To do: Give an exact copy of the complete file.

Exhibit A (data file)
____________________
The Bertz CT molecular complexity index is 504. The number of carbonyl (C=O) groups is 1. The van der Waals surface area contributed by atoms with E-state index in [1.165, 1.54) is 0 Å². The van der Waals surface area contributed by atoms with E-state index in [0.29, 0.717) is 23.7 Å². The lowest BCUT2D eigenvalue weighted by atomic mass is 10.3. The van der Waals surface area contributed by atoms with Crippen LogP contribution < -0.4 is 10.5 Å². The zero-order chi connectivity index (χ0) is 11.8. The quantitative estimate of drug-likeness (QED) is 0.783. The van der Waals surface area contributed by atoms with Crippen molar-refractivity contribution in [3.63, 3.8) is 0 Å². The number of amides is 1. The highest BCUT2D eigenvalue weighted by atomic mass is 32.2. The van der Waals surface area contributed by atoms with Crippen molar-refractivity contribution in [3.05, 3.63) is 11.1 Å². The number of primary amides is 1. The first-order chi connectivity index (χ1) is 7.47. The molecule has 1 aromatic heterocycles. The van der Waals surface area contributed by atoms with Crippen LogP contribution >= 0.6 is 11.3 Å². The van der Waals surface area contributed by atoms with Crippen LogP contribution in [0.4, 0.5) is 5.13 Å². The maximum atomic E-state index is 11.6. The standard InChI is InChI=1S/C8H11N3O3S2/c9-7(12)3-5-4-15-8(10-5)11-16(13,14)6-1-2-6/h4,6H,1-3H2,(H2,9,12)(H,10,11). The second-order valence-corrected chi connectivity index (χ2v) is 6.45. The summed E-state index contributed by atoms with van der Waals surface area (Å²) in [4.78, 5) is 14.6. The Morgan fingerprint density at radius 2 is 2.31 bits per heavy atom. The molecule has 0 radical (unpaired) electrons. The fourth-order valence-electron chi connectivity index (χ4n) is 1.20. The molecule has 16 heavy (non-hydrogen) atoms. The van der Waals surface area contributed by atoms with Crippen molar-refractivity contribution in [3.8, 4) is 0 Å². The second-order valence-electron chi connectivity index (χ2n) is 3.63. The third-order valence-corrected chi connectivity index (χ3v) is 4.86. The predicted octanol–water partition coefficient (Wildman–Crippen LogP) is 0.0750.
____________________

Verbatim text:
The Bertz CT molecular complexity index is 504. The number of carbonyl (C=O) groups is 1. The van der Waals surface area contributed by atoms with E-state index in [1.165, 1.54) is 0 Å². The van der Waals surface area contributed by atoms with E-state index in [0.29, 0.717) is 23.7 Å². The lowest BCUT2D eigenvalue weighted by atomic mass is 10.3. The van der Waals surface area contributed by atoms with Crippen LogP contribution < -0.4 is 10.5 Å². The zero-order chi connectivity index (χ0) is 11.8. The quantitative estimate of drug-likeness (QED) is 0.783. The van der Waals surface area contributed by atoms with Crippen molar-refractivity contribution in [3.63, 3.8) is 0 Å². The number of amides is 1. The highest BCUT2D eigenvalue weighted by atomic mass is 32.2. The van der Waals surface area contributed by atoms with Crippen molar-refractivity contribution in [3.05, 3.63) is 11.1 Å². The number of primary amides is 1. The first-order chi connectivity index (χ1) is 7.47. The molecule has 1 aromatic heterocycles. The van der Waals surface area contributed by atoms with Crippen LogP contribution >= 0.6 is 11.3 Å². The van der Waals surface area contributed by atoms with Crippen LogP contribution in [0.4, 0.5) is 5.13 Å². The maximum atomic E-state index is 11.6. The standard InChI is InChI=1S/C8H11N3O3S2/c9-7(12)3-5-4-15-8(10-5)11-16(13,14)6-1-2-6/h4,6H,1-3H2,(H2,9,12)(H,10,11). The second-order valence-corrected chi connectivity index (χ2v) is 6.45. The summed E-state index contributed by atoms with van der Waals surface area (Å²) in [4.78, 5) is 14.6. The Morgan fingerprint density at radius 2 is 2.31 bits per heavy atom. The molecule has 0 radical (unpaired) electrons. The fourth-order valence-electron chi connectivity index (χ4n) is 1.20. The molecule has 16 heavy (non-hydrogen) atoms. The van der Waals surface area contributed by atoms with Crippen molar-refractivity contribution in [3.8, 4) is 0 Å². The second-order valence-electron chi connectivity index (χ2n) is 3.63. The third-order valence-corrected chi connectivity index (χ3v) is 4.86. The predicted octanol–water partition coefficient (Wildman–Crippen LogP) is 0.0750.